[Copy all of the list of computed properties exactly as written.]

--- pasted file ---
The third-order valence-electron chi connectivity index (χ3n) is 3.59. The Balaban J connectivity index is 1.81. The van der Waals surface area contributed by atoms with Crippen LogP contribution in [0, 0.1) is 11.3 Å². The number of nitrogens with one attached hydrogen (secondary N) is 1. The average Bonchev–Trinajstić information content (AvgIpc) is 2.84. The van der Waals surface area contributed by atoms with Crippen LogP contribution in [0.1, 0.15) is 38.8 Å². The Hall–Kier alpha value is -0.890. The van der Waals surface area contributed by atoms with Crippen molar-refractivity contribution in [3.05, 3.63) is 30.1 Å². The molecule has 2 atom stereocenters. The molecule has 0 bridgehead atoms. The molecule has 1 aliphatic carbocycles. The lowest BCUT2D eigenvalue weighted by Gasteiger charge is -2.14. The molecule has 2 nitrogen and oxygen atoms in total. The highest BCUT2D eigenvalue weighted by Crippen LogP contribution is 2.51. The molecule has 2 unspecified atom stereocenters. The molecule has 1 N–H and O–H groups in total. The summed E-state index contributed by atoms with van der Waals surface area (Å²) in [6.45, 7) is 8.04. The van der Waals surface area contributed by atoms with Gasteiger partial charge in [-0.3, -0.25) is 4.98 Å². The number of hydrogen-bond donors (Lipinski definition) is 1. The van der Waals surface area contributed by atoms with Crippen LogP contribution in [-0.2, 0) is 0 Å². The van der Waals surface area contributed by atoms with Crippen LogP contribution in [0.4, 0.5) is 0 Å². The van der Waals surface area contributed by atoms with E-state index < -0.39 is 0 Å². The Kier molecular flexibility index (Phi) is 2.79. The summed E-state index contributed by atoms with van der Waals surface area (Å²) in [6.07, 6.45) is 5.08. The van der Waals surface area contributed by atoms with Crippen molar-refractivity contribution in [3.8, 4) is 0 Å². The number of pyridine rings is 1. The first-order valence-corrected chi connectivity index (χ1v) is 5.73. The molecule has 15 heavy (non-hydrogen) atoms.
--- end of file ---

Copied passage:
The third-order valence-electron chi connectivity index (χ3n) is 3.59. The Balaban J connectivity index is 1.81. The van der Waals surface area contributed by atoms with Crippen LogP contribution in [0, 0.1) is 11.3 Å². The number of nitrogens with one attached hydrogen (secondary N) is 1. The average Bonchev–Trinajstić information content (AvgIpc) is 2.84. The van der Waals surface area contributed by atoms with Crippen LogP contribution in [0.1, 0.15) is 38.8 Å². The Hall–Kier alpha value is -0.890. The van der Waals surface area contributed by atoms with Crippen molar-refractivity contribution in [3.05, 3.63) is 30.1 Å². The molecule has 2 atom stereocenters. The molecule has 0 bridgehead atoms. The molecule has 1 aliphatic carbocycles. The lowest BCUT2D eigenvalue weighted by Gasteiger charge is -2.14. The molecule has 2 nitrogen and oxygen atoms in total. The highest BCUT2D eigenvalue weighted by Crippen LogP contribution is 2.51. The molecule has 2 unspecified atom stereocenters. The molecule has 1 N–H and O–H groups in total. The summed E-state index contributed by atoms with van der Waals surface area (Å²) in [6.45, 7) is 8.04. The van der Waals surface area contributed by atoms with Gasteiger partial charge in [-0.3, -0.25) is 4.98 Å². The number of hydrogen-bond donors (Lipinski definition) is 1. The van der Waals surface area contributed by atoms with Crippen LogP contribution in [-0.2, 0) is 0 Å². The van der Waals surface area contributed by atoms with Crippen LogP contribution in [0.4, 0.5) is 0 Å². The van der Waals surface area contributed by atoms with E-state index < -0.39 is 0 Å². The Kier molecular flexibility index (Phi) is 2.79. The summed E-state index contributed by atoms with van der Waals surface area (Å²) in [6.07, 6.45) is 5.08. The van der Waals surface area contributed by atoms with Crippen molar-refractivity contribution in [3.8, 4) is 0 Å². The number of pyridine rings is 1. The first-order valence-corrected chi connectivity index (χ1v) is 5.73. The molecule has 15 heavy (non-hydrogen) atoms.